Uncertainty is an inescapable truth of the human condition. Especially in times of upheaval, not knowing what tomorrow brings can even be difficult for adults to cope with. And as parents, the changes in routine, restrictions on travel and goods, sensational news stories, and rumors all clearly point to trying times for our young people.
Your family may be experiencing many different feelings and responses in these uncertain times, especially when questions may be hard to answer. Fear of what may happen, generalized anger, powerlessness and depression — all of these feelings are intensified by the unique aspects of a gifted psyche.
The gifted mind experiences such feelings with a greater intensity and these same feelings can linger in the brain when answers to uncertainties cannot easily be found. Lost sleep, emotional outbursts, and irritability are understandable reactions to such powerful stressors. While there are myriad suggestions and resources out there, let’s talk about some things that we can count on:
1. They absorb more than you think they do.
As with any major world event, media coverage will provide a constant stream of content related to the crisis at hand. However, overexposure or underexposure to such stimuli can cause an anxious gifted mind to catastrophize and extrapolate ‘nightmare’ scenarios. Rather than attempting to avoid this outcome by completely cutting off intake of information, curate what sources your child views and moderate their intake. Alternatively, consider being your child’s primary source of information regarding the crisis and deliver only what you deem developmentally appropriate for your child to know. You know your child best!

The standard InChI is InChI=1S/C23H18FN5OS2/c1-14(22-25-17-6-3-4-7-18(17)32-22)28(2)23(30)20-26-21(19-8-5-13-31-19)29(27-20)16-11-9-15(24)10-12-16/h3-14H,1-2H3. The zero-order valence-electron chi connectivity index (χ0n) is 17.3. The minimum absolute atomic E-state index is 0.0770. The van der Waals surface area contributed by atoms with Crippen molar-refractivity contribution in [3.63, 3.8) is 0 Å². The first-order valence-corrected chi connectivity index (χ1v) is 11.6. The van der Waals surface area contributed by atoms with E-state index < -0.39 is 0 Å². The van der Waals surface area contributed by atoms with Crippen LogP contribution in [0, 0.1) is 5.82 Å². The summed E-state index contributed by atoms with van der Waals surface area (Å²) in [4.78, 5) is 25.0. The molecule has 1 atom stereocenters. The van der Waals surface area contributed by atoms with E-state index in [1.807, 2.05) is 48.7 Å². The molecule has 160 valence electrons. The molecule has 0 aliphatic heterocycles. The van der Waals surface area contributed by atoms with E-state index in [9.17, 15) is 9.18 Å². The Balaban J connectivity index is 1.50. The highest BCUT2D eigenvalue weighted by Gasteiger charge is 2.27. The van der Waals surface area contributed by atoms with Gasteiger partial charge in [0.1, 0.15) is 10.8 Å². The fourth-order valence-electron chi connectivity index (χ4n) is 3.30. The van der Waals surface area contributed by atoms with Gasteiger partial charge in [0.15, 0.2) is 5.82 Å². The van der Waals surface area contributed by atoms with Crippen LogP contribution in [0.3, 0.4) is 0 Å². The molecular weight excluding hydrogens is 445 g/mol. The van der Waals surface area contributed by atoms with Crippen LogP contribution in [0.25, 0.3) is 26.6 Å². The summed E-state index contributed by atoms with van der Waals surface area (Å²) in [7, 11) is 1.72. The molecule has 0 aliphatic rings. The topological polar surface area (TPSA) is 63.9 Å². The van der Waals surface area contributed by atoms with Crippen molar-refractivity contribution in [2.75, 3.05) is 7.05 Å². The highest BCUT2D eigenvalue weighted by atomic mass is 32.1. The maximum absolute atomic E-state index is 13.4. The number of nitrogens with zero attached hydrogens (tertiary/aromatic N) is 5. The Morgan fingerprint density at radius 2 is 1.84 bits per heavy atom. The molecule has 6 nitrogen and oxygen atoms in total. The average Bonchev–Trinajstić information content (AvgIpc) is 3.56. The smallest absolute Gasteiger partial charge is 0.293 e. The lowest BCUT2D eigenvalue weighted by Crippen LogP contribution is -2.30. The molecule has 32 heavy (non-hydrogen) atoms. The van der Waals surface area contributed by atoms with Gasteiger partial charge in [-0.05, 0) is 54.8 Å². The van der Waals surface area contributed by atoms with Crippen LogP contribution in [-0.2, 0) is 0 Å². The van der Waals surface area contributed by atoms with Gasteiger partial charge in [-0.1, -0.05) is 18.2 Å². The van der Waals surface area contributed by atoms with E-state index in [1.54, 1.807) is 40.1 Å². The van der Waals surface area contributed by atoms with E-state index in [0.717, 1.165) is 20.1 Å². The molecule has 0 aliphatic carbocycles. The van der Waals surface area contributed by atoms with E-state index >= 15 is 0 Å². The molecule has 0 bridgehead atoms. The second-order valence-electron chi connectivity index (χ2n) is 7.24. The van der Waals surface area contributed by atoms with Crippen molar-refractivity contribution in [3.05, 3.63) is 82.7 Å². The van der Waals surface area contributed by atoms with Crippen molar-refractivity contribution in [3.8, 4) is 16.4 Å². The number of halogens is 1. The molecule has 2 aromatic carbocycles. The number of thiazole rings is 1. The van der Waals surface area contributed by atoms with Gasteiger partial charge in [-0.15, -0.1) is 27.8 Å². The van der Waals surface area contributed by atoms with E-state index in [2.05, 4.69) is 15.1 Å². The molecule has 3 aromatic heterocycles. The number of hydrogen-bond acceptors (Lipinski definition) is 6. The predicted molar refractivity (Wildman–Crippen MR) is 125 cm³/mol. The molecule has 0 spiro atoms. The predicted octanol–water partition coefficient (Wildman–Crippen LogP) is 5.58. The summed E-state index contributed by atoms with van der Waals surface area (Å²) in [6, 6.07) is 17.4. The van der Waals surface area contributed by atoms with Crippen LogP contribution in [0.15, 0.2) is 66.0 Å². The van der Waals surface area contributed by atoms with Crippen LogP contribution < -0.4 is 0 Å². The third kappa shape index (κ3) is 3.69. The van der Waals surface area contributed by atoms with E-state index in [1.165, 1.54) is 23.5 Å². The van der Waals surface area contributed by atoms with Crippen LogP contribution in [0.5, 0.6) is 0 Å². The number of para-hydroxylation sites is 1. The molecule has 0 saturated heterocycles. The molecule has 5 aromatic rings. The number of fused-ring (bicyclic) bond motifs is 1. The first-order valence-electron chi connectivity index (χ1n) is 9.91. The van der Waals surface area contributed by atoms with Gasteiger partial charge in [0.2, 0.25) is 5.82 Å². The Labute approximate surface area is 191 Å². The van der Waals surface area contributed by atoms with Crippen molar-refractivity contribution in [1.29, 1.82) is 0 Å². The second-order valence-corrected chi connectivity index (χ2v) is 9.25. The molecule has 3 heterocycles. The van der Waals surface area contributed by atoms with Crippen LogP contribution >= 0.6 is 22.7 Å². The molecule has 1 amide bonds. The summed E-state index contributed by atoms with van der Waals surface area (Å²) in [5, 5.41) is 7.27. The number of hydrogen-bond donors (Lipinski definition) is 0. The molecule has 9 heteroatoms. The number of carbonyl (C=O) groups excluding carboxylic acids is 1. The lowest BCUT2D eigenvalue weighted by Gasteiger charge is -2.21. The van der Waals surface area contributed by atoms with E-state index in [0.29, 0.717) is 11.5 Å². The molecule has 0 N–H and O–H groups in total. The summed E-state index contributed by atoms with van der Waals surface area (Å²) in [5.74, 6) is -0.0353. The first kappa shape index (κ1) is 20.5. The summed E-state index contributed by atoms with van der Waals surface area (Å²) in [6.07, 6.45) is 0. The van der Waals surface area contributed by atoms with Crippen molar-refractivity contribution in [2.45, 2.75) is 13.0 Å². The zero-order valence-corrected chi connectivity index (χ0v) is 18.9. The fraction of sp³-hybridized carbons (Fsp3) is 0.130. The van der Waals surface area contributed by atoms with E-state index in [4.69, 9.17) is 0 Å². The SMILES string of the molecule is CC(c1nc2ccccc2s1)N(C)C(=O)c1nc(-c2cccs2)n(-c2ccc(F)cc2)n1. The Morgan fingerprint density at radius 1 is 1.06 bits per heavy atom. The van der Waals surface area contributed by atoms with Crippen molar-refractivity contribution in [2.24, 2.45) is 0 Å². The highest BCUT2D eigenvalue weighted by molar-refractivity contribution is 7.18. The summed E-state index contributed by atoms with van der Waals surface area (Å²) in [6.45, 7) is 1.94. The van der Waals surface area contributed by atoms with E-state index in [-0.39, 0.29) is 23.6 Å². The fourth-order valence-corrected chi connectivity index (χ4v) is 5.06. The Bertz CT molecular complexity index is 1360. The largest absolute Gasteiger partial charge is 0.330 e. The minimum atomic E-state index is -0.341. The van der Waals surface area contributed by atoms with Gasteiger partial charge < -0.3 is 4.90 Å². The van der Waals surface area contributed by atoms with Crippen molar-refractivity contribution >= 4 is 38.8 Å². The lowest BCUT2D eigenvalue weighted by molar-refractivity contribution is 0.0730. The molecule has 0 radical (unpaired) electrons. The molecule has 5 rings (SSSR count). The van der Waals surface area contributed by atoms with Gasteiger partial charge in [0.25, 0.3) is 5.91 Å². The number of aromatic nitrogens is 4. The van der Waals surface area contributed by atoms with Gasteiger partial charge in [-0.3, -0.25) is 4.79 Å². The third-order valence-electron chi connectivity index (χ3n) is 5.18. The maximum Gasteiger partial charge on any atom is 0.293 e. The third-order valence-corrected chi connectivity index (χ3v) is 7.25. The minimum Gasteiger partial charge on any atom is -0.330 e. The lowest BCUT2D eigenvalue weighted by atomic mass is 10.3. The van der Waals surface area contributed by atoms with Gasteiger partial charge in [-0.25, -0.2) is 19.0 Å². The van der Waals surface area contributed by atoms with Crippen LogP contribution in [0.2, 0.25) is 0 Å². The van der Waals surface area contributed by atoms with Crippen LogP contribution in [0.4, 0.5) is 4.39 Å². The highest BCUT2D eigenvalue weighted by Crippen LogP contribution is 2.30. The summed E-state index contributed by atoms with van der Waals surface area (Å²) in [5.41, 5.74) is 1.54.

2. Putting your own self-care first enables you to care for others.
In order to support your gifted child, it’s important to take care of your own emotional needs. Gifted children are highly perceptive, and will sense your anxiety or fear. The sensitive gifted child may then begin to worry more. It is ok to feel these things: while adult, we are still only human! Be proactive about managing your distress through various means of self-care. Your child will likely follow your example. In addition to setting a positive example, you will find that you are more able to fulfill your child’s emotional needs when your own emotional state is healthy and stable.
3. “Normal” will look different. For a while.
Disruptions in work and school schedules aren’t threats in and of themselves, but our minds have a tendency to seek out danger, especially in times of uncertainty. The gifted mind considers all possibilities, so it is especially good at this! Establishing a consistent routine creates a sense of stability and predictability that will make your child feel more secure and in control. Something as simple as a scheduled dinner time can give children something on which to hinge their day and keep their minds in order.
4. You can be their “rock” — be courageous!
Gifted or not, children look to adults for reassurance in times of uncertainty. Signs of agitation in adults can be interpreted by children as “things are not ok!” Do your best to be a source of calm, and provide your child with sensible information as best you can. If your child asks you questions, do your best to not shy away or avoid uncomfortable topics. Conversations about unpleasant circumstances are critical therapeutic opportunities to communicate feelings and seek catharsis. As mentioned before, a gifted mind will find — or make up — its own answers, and those are often scarier than the truth. It is better to be your child’s source of stability and information in their time of need.
You have more strength than you believe! Stay healthy, both physically and mentally.
ChildMind’s guide on talking to kids about COVID-19; also, an animated short if appropriate for your student’s age and level. Fandom, Giftedness, and Community in Uncertain Times by Susan Pedersen from Our Gifted Blog shares how her family is “managing mischief” with everyone at home.